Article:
“If you get out of the car at say 10pm, you want to have a quick debrief with your engineer, take on food and water and then just shut your eyes for as long as you can. Generally though, we’re always ready again one hour before we’re actually needed in the car, just in case anything changes. When we’re in the pits we can tune into the team radio and hear any conversations between the driver and engineers, learn about the track conditions and what to expect when we get out there.

“That’s what you need if you’re going to win a 24-hour race. You need to know what’s happening out on the track way before you get in the car. If you arrive at a corner without knowing, there’s, say, oil on the track, that could be your race over for one tiny mistake.”

Are you on the radio most of the lap when you’re in the car, then?

“Generally we try to keep it to a minimum. The team appreciate we need to be in the zone. We’re hanging on that thing out there, pushing it to its limit. You want to have the thing dancing. If the car’s not moving around under you, you’re not pushing it hard enough. If you’re talking on the radio, you’re not 100 per cent focused, and if you’re not fully focused you’re not pushing the car, then the next corner might be your last. We try to keep the talking to the straights.”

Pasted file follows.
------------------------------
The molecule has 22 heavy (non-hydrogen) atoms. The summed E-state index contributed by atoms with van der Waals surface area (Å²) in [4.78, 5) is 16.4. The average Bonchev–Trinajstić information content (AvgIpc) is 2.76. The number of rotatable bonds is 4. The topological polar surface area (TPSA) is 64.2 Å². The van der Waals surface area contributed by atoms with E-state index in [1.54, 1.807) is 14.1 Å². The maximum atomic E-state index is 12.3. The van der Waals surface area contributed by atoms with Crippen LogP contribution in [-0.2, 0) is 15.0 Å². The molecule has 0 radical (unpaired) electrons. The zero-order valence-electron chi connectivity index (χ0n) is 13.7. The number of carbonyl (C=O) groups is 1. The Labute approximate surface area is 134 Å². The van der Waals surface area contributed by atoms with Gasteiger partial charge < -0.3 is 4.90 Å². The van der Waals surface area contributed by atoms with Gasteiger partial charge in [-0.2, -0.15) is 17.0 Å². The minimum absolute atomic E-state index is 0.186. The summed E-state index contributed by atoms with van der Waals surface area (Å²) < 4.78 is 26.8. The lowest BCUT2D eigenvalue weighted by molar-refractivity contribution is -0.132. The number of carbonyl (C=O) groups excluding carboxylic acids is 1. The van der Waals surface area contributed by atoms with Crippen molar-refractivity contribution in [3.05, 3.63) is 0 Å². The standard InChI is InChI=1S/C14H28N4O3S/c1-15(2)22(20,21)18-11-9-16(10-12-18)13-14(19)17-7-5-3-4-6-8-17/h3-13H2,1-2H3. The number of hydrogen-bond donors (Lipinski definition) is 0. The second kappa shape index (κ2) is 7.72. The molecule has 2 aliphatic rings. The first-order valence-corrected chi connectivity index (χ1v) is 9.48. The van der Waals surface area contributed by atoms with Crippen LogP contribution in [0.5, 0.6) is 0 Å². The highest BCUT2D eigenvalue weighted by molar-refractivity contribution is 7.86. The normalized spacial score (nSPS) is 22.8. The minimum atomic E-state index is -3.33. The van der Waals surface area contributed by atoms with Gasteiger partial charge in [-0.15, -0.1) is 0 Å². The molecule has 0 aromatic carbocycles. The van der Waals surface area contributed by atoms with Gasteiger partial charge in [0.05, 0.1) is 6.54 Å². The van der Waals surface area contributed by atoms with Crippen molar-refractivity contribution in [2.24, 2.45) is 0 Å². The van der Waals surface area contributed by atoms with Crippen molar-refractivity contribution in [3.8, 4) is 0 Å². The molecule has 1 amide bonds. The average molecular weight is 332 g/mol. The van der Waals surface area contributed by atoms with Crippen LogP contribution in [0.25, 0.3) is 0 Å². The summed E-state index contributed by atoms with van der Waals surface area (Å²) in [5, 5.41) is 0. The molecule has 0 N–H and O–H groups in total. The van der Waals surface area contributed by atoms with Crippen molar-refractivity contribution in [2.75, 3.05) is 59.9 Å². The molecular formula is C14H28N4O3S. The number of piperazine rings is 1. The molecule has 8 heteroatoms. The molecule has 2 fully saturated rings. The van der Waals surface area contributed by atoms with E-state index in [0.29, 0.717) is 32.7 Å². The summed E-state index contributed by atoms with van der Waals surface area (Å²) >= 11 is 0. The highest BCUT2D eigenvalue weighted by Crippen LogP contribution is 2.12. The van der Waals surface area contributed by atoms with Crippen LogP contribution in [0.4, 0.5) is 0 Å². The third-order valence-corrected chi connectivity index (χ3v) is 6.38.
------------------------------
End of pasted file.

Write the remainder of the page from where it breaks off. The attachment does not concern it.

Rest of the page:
Do you consciously slow down a bit once it goes dark?

“It’s tough. You want to push hard, but it’s that risk/reward battle again. At nighttime, if there’s water on the track, or antifreeze, you’re more than likely going off. You naturally have the fear factor come in – a little bit – so you leave a tiny bit more margin, just in case.”

Do you have any sympathy whatsoever for the guys in the slower cars who have to jump out of your way every other lap?

“To some extent yes, because when I first started here I was in a lower class. They understand that they’re going to be spending most of the race looking in their rear-view mirrors while we’re tearing around the circuit.

“It helps if you can limit having your main beams on, because if your eyes are acclimatized to driving in the dark and then a GT3 car’s bearing down on you with full beams in your mirror, you can’t tell if that car’s 100 metres behind or 10 metres behind.

“In some places here the Nordschleife is barely two cars wide. I had a moment passing a backmarker with the Haribo GT3 on the Dottinger Höhe. I was literally on the edge of the white line. At 275kph…”